As far as video playback goes, we’ve got realistically reproduced colors, poor viewing angles and good brightness. The screen benefits from optical lamination and mobile Bravia Engine 2 and it also has an OK contrast. Sadly, we can’t really feel the jump from HD to Full HD on this model and also the display doesn’t behave that good outdoor, in sunlight. Overall, the screen is trully underwhelming.
Moving on to the camera, we’ve got a 13 megapixel sensor here, an Exmor RS one and sadly it takes very long for the camera app to open, which was my first objection regarding the handset. However, once it does start, the UI of the app looks great and it’s filled with detailed options and sub-options. And then you start filming… and you see that the image stabilizer makes the image seem unreal.
By the way, audio capture is good, but sadly the very praised video and photo HDR doesn’t quite have an effect on your captures. We’ve got a variety of focus modes to play with, we can tweak the white balance, select scenes, effects, use a burst mode and several smile shot modes. Taking pictures and videos at the same time is possible, but you’ll only get 1 MP shots. Overall, the auto mode is the one you’ll probably prefer to use in the end.
Colors of the pictures are good and not oversaturated, but the zoom makes the quality of your video capture for example drop dramatically. Burst shot takes 10 FPS shots at 9 megapixels and overall all shots look good, until you zoom in and get disappointed. The album app offers the option to edit pics, with some basic tweaks and options that are welcome.
As far as videos go, you will capture 1080p 30 fps clips, with a 16 Mbps bitrate. I was expecting much more from Sony and sadly they didn’t deliver on the camera front. The OS of choice here is Android 4.1.2 Jelly Bean and we decided to benchmark this model against the PadFone 2, which has the same CPU and the Galaxy Note II, a pretty powerful device, even nowadays.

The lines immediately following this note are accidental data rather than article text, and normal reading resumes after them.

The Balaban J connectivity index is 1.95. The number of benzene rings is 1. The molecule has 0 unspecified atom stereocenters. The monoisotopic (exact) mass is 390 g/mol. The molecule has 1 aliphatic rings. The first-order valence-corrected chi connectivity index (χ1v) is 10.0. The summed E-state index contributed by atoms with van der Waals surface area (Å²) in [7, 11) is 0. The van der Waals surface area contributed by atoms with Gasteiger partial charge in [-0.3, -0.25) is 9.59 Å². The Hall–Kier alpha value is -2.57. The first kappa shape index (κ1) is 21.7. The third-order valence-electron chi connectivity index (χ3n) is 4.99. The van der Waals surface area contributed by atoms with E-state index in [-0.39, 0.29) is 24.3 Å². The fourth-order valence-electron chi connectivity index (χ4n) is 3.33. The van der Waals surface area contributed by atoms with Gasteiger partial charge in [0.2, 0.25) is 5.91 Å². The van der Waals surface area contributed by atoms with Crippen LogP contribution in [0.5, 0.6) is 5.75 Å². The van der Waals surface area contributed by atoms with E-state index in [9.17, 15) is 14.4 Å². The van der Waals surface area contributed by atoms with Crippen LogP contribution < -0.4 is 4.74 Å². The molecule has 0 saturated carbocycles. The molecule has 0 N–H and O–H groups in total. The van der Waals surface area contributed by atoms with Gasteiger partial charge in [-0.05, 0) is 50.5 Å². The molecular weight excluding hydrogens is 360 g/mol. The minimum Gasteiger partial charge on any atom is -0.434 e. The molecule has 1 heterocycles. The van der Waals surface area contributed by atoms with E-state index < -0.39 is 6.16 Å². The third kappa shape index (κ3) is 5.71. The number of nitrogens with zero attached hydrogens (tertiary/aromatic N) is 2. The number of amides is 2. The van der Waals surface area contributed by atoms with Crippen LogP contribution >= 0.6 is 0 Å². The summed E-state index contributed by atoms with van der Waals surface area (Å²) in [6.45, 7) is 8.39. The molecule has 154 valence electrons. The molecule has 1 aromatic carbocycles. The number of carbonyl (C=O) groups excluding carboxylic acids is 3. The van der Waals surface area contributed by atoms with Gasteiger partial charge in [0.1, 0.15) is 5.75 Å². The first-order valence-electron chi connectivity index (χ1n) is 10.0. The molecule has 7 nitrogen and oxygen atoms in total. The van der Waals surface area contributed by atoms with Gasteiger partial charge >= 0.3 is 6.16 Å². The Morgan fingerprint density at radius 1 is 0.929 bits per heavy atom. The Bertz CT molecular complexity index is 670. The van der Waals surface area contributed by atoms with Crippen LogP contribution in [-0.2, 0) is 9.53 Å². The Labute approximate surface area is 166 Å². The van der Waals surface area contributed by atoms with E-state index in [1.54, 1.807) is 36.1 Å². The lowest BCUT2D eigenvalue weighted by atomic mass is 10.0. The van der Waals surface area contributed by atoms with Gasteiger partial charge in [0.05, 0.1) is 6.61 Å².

In Quadrant we scored 8011 points with the Sony Xperia Z, while the PadFone 2 scored 7655 points and the Note II 6000 points. Things get less optimistic in AnTuTu, where we got 16.000 points, below the 21k of the PadFone 2, but beating the Galaxy Note II by 3000 points. At least in the GPU test we ruled, with 59.9 FPS, compared to the 58 FPS of the other two rivals and we also won the Vellamo duel by 200 points.
Sony Xperia Z brings a comfortable to use virtual keyboard, a nifty UI without too much tweaking of the stock options and an overall feeling of smoothness. The call quality of the device is good and we also did a rundown of the bundled apps in the video review. We’ve got the Notes app, McAfee security tool, Track ID standing in for Shazam and a Sony Car mode, if you intend to do some one hand use with the phone in the cradle.
There’s also Xperia Link and Socialife takes care of your socializing needs, by integrating Twitter and Facebook and looking a little bit like Flipboard… in an uglier version. There’s no more TimeScape or MediaScape here, in case you’re wondering and that’s not necessarily a good thing. An interesting aspect is the multitasking + small apps area. Those open up on the screen on top of other apps, as we’ve seen on the Samsung Galaxy Tabs even 2 years ago.
Having finished the software analysis as well, it’s time for the verdict. Here are the Pro aspects of the phone:
- good battery
- good display (in spite of some flaws)
- decent camera colors
- huge amount of camera options
- excellent headphones
- great Walkman app
- nice UI overall
- good CPU and GPU
- nice bundled apps
- welcome Stamina mode
And the Cons are as follows and pretty serious ones by the way:
- bad viewing angles
- washed out display at times
- poor camera quality when zooming in during video capture
- useless HDR
- fingerprint magnet
- squared and uncomfortable case
- fragile lids
- bad outdoor screen behaviour
- camera app lag
With all of those being said, we give the Sony Xperia Z an 8.7 out of 10 for design, 7.5 out of 10 for hardware, and 9.3 out of 10 for OS and UI. The total grade is 8.5 out of 10 and I’m being quite generous here, because initially I wanted to give the phone a 6. Expectations were high for the Xperia S and it disappointed last year and now the Xperia Z does the same… it does have a few good parts, that strangely are in the software area rather than hardware.